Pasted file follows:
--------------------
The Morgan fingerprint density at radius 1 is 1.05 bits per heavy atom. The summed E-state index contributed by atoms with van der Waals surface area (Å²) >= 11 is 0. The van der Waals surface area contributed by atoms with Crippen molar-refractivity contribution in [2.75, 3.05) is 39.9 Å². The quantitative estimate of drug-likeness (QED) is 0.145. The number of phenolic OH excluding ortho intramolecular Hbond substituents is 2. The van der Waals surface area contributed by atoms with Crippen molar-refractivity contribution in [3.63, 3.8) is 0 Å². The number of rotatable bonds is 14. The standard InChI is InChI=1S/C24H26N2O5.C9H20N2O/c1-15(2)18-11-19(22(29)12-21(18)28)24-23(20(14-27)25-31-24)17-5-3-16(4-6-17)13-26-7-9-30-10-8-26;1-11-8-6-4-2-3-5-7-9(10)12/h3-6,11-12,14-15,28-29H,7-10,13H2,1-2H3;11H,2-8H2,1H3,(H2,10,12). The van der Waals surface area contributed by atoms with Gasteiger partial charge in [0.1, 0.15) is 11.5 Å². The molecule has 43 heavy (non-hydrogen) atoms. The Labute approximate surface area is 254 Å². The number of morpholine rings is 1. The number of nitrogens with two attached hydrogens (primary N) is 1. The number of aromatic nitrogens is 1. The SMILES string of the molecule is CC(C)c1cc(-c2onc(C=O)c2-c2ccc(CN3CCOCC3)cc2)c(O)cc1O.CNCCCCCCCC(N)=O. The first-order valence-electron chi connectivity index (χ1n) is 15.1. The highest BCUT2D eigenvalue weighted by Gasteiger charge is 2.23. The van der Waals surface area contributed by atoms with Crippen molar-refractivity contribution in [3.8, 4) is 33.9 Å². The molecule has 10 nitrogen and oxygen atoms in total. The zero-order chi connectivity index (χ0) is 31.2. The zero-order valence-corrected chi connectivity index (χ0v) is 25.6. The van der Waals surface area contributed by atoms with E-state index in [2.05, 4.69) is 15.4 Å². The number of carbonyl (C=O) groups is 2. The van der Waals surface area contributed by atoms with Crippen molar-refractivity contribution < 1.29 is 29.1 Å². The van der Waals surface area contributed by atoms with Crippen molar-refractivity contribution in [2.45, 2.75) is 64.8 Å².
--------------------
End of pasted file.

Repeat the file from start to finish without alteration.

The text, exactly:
The Morgan fingerprint density at radius 1 is 1.05 bits per heavy atom. The summed E-state index contributed by atoms with van der Waals surface area (Å²) >= 11 is 0. The van der Waals surface area contributed by atoms with Crippen molar-refractivity contribution in [2.75, 3.05) is 39.9 Å². The quantitative estimate of drug-likeness (QED) is 0.145. The number of phenolic OH excluding ortho intramolecular Hbond substituents is 2. The van der Waals surface area contributed by atoms with Crippen molar-refractivity contribution in [3.63, 3.8) is 0 Å². The number of rotatable bonds is 14. The standard InChI is InChI=1S/C24H26N2O5.C9H20N2O/c1-15(2)18-11-19(22(29)12-21(18)28)24-23(20(14-27)25-31-24)17-5-3-16(4-6-17)13-26-7-9-30-10-8-26;1-11-8-6-4-2-3-5-7-9(10)12/h3-6,11-12,14-15,28-29H,7-10,13H2,1-2H3;11H,2-8H2,1H3,(H2,10,12). The van der Waals surface area contributed by atoms with Gasteiger partial charge in [0.1, 0.15) is 11.5 Å². The molecule has 43 heavy (non-hydrogen) atoms. The Labute approximate surface area is 254 Å². The number of morpholine rings is 1. The number of nitrogens with two attached hydrogens (primary N) is 1. The number of aromatic nitrogens is 1. The SMILES string of the molecule is CC(C)c1cc(-c2onc(C=O)c2-c2ccc(CN3CCOCC3)cc2)c(O)cc1O.CNCCCCCCCC(N)=O. The first-order valence-electron chi connectivity index (χ1n) is 15.1. The highest BCUT2D eigenvalue weighted by Gasteiger charge is 2.23. The van der Waals surface area contributed by atoms with Crippen molar-refractivity contribution in [3.8, 4) is 33.9 Å². The molecule has 10 nitrogen and oxygen atoms in total. The zero-order chi connectivity index (χ0) is 31.2. The zero-order valence-corrected chi connectivity index (χ0v) is 25.6. The van der Waals surface area contributed by atoms with E-state index in [2.05, 4.69) is 15.4 Å². The number of carbonyl (C=O) groups is 2. The van der Waals surface area contributed by atoms with Crippen molar-refractivity contribution < 1.29 is 29.1 Å². The van der Waals surface area contributed by atoms with Crippen molar-refractivity contribution in [2.45, 2.75) is 64.8 Å².